"The good living that still seems to harmonize best with true humanity is a good meal in good company."
In the late 18th century, the Prussian philosopher Immanuel Kant wrote these words before detailing his rules for throwing a good dinner party, which included the following:
- "... the company must not number fewer than the graces or more than the muses." [read: Ten at a table]
- "Whatever is said publicly by an indiscreet table companion to the detriment of someone absent may not be used outside this party and may not be gossiped about."
- "At a full table . . . the conversation usually goes through three states: (1) narration, (2) arguing, and (3) jesting."
- "Choose topics for conversation that interest everyone and always provide someone with the opportunity to add something appropriate."
- "[Do] not allow deadly silences to set in."
- "[Do] not change the topic unnecessarily or jump from one subject to another."
- "Dinner music at a festive banquet of fine gentlemen is the most tasteless absurdity that revelry has ever contrived."*
Sociability was required, for Kant, if people were to become morally upright, and a good dinner party was the place where humanity could harmonize most excellently. Guidelines were not just helpful, but necessary.
Kinfolk magazine, which I have come to late, is an update on Kant's rather formal Enlightenment-era maxims. A self-described "Guide for Small Gatherings," Kinfolk wishes to show us nothing less and nothing more than the elegance of a well-planned meal. It's minimalism, design, photography, recipes, writing, lack of advertisements, as well as the weight of each page all argue obliquely for a renewed attentiveness to the leisure and intimacy of the meal. And the very experience of "reading" this magazine enacts the untroubled closeness Kinfolk wishes to accentuate.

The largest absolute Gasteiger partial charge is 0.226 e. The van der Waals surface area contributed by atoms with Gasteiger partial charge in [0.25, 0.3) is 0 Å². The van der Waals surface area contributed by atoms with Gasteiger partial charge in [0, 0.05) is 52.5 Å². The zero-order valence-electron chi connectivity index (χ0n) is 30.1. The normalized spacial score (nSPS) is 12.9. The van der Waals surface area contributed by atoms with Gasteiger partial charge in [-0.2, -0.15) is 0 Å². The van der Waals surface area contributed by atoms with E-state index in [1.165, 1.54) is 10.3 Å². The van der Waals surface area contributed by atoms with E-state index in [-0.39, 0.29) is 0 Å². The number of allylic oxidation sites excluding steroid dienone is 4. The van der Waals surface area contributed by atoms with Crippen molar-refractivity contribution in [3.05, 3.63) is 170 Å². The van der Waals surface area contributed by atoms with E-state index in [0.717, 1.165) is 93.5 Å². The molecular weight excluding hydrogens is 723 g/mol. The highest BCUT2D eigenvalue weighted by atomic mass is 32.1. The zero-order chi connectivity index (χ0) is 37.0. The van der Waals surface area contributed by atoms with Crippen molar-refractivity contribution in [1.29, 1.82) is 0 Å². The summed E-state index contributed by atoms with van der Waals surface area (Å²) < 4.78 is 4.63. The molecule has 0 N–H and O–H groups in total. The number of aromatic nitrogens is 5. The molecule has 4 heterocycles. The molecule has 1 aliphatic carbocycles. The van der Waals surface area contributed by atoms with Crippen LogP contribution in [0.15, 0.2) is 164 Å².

It would not be hyperbole to say that what Kinfolk is suggesting, in the end, is for its readers to the look upon the meal as a religious experience. In her essay, "Eating Reverently," (vol. 6) Nikaela Marie Peters writes that "the approach we take to feeding one another in our individual homes, the manner in which we gather around the table, the unspoken dividing and sharing of responsibilities, the inarticulate daily habits, are all bound by ritual rich with ceremony. Like religious practices, these details reveal the hidden graces and express our repeating and consistent gratitude." The normative force of religion is operative as well, seen in the photo essay "Dietary Confessions" (vol. 7), which gives us a glimpse of the more quixotic side of Kinfolk. As "a parody of common eating idiosyncrasies and the sentences they merit," we see the mug shot of a secret eater, a bed eater, a grazer, a crust-phobic, and, my favorite, an elderly woman indicted as a ketchup-obsessed.
But aside from its romantic insistence on the solemnity of a gathering, what I find most interesting about both Kant and Kinfolk is that both the philosopher and the magazine are conscious of the fact that today we must create the conditions of our own sociability. Nothing is given anymore. Traditions bind us together only so far as we choose to maintain them. There is no longer an inexorable force to them. We need to be shown through rules and a guide how to pull them off, which is why Kinfolk cannot help but bath in the light of a certain nostalgia. How do you create something that is meant to seem uncreated? Putting her finger on this tension, Rebecca Parker Payne writes in "Making a Tribe" (vol. 6),
We grew up unaware that our yearly routines were sowing and tending traditions. The rituals engulfed and enveloped us, and our youthful naiveté told us that this was just life—how our holidays were done. Only with age, and a healthy dose of selflessness, have we seen that this rhythm of delight and anticipation is the careful and thoughtful product of a family or parents that want to experience life together.
Tradition as product. Making a tribe. This is where we are. The question Kinfolk confronts us with is the following: should we passively receive the product that we collectively create through the global market and mass culture, or, should we take the time to carefully and thoughtfully produce a life together? The answer, according to Kinfolk, is surely the latter. And this exquisite magazine tries to show us just how beautiful such a life can be.